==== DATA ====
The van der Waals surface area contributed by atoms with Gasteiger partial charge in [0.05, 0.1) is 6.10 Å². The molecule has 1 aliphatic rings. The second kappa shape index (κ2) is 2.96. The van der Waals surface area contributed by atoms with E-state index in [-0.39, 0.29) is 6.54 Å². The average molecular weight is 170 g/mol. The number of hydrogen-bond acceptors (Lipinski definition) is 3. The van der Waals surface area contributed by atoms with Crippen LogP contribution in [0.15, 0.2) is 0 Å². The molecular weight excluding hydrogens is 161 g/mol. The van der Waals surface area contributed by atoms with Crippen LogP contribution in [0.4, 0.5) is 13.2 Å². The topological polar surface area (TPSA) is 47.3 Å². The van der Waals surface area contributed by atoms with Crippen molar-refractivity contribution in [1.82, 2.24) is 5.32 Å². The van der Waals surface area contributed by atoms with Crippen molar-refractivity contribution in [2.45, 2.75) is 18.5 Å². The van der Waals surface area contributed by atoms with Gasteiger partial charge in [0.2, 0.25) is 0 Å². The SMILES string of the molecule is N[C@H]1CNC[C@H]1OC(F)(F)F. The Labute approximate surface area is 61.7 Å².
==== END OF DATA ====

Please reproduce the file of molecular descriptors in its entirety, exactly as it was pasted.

The van der Waals surface area contributed by atoms with Gasteiger partial charge in [0.05, 0.1) is 6.10 Å². The molecule has 1 aliphatic rings. The second kappa shape index (κ2) is 2.96. The van der Waals surface area contributed by atoms with E-state index in [-0.39, 0.29) is 6.54 Å². The average molecular weight is 170 g/mol. The number of hydrogen-bond acceptors (Lipinski definition) is 3. The van der Waals surface area contributed by atoms with Crippen LogP contribution in [0.15, 0.2) is 0 Å². The molecular weight excluding hydrogens is 161 g/mol. The van der Waals surface area contributed by atoms with Crippen LogP contribution in [0.4, 0.5) is 13.2 Å². The topological polar surface area (TPSA) is 47.3 Å². The van der Waals surface area contributed by atoms with Crippen molar-refractivity contribution in [1.82, 2.24) is 5.32 Å². The van der Waals surface area contributed by atoms with Crippen molar-refractivity contribution in [2.45, 2.75) is 18.5 Å². The van der Waals surface area contributed by atoms with Gasteiger partial charge in [0.2, 0.25) is 0 Å². The SMILES string of the molecule is N[C@H]1CNC[C@H]1OC(F)(F)F. The Labute approximate surface area is 61.7 Å².